New to the Darkly Bright Catalog:

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Chasing the Burr by Bryn Homuth is now available for purchase.


Joshua Alan Sturgill: Motion Picture Soundtrack

The Pilgrimage, Book II: Part 30 by Phillip Neal Tippin

A poem for Candlemas by Benjamin Rozonoyer


AM-halftoneA Queer Creation of a Child of Three: Carlyle once said something which he meant to be very disparaging about the novels and romances of Sir Walter Scott. He declared that they were just the sort of books that seemed to be written to amuse an idle man lying on a sofa; there was no “doctrine” in them, nothing but a sort of soothing draught or opiate for brains too tired and too feeble to grapple with predestination and election and such weighty natters. Now, of course, Carlyle was all wrong about one of the best romance-writers that the world has ever known.

Chasing the Word…

Bonus: Arthur Machen on Lewis Carroll

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Chasing the Burr by Bryn Homuth: Available February 2, 2023

An Interview with the Poet

From the upcoming collection: Plucking


Read and listen to Texit by Joshua Alan Sturgill

The Pilgrimage, Book II: Part 29 by Phillip Neal Tippin



By the Avon: Then from all quarters of the earth the old Bensonian company will gather together to do their ancient suit and service; they will muster beside a celestial Avon, at the portals of an immemorial theatre, and I, their humble scribe in an old cloak, reclining on the banks of asphodel, will record the achievements of these strolling heroes.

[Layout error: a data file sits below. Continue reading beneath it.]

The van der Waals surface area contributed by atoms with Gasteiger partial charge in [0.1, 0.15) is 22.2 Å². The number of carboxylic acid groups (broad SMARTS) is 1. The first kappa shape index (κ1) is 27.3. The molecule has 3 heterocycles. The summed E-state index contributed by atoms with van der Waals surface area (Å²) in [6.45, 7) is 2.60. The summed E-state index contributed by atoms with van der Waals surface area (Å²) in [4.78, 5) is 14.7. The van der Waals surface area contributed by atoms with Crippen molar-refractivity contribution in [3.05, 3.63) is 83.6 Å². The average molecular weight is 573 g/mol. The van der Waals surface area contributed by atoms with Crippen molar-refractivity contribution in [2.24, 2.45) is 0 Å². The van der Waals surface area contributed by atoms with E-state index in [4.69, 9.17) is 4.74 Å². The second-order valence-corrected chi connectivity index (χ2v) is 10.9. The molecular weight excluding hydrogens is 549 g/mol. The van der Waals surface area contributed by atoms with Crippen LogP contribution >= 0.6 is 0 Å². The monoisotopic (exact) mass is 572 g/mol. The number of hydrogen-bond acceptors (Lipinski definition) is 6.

Chasing the Burr: February 2, 2023

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Darkly Bright Press is pleased to announce the publication of Chasing the Burr, the first full-length collection by poet Bryn Homuth on February 2nd. Presenting nuanced and subtle theological imagery, Homuth’s work focuses on the themes of life, death and memory. The poet beautifully positions family, community and labor as foundational cornerstones for a traditional and hierarchical understanding of creation.


For his 250th post, Joshua Alan Sturgill presents One Question Asked Three Ways

The Pilgrimage, Book II: Part 28 by Phillip Neal Tippin

Save A Seat by Linda Lobmeyer